But there was jewelry, magnificent jewelry, in attractive cases spread throughout the elegant rooms.  The house looked as if they had only removed the furniture the day before.  It was easy to imagine dignitaries in gorgeous caftans and morning suits wandering around.  Among the treasures in the cases were items which once belonged to King Farouk I and his wife, the lovely Queen Farida.  Here’s a shot of my very favorite piece stolen from the gifted souvenir guidebook.  We saw it, but couldn’t get a good shot.

After a morning and early afternoon of touring, we were hungry.  Come back next week and find out what we did about it.

ART, Attractions, Decorative Arts, DESTINATIONS, International, Libraries, Museums, Road Trips, TRAVEL

The Museums of the Library of Alexandria

TRAVEL THERE: MORE EXHIBITS THAN YOU CAN SHAKE A STICK AT

When we finally found the museums at the Library of Alexandria, we were stunned by everything there was to see.  Come along with us.

Arabian Artists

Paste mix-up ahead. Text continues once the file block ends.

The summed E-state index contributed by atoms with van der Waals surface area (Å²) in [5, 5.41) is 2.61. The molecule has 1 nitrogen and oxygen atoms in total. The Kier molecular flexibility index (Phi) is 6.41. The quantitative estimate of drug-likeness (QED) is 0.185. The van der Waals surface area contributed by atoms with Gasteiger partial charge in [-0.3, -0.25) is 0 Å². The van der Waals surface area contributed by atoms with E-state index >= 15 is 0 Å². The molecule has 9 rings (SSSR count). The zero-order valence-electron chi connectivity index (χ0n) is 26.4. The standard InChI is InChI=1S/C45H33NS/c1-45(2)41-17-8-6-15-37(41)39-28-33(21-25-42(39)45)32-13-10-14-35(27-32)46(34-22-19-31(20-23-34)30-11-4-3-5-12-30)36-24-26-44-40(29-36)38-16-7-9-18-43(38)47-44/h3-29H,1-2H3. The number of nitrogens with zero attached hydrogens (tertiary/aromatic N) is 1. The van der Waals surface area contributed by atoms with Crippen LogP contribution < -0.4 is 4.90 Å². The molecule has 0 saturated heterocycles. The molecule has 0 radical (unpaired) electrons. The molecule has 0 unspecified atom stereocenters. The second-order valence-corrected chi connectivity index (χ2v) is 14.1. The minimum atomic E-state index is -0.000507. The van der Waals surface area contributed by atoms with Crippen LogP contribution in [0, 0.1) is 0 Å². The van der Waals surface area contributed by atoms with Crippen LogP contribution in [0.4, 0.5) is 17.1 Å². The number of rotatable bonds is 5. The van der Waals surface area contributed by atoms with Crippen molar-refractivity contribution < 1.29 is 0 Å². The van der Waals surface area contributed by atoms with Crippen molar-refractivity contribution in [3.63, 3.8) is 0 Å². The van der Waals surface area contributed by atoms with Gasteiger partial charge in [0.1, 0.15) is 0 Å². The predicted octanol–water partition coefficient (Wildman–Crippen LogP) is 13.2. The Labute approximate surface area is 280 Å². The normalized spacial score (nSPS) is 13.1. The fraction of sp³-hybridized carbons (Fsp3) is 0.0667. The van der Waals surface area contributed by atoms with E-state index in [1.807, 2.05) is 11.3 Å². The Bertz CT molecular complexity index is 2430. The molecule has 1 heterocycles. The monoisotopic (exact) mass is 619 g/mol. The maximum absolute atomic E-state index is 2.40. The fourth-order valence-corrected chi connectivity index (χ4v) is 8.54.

Confession:  I know little to nothing about Arab Art.  I like what I see, but I can’t name any favorite artist or tell you the life story of any of them.  In sixteen and a half years of formal schooling in the US and a degree in Humanities, that’s a pretty sad situation.  The Dallas Museum of Art’s Keir Collection is beginning to open a few doors for me on this subject, but I really do understand the blind spot in my knowledge.

This means that I had no idea of what I was looking at down in the guts of Alexandria’s famous library, but I can tell you it was beautiful.  In gallery after gallery I found plenty to enjoy.

There were sculptures and works on paper.  There were paintings, from the very modern to the very old, with a great representation of what is known as folk art, but some of it didn’t look very folksy to me.  It looked spectacular.

There was a whole gallery devoted to astronomy and scientific instruments, but they were so pretty you couldn’t believe they’d been designed for practical use.  I stood before their cases in awe of the men and perhaps women who had crafted the gorgeous items.

Perhaps my favorite section was the many examples of every day items which transcended the idea of crafts, like the lovely caftans and pottery in the picture above.  I moved from case to case wondering about the craftsmen who had envisioned these lovely pieces and envying those who had worn them, poured water from them or carried them from place to place.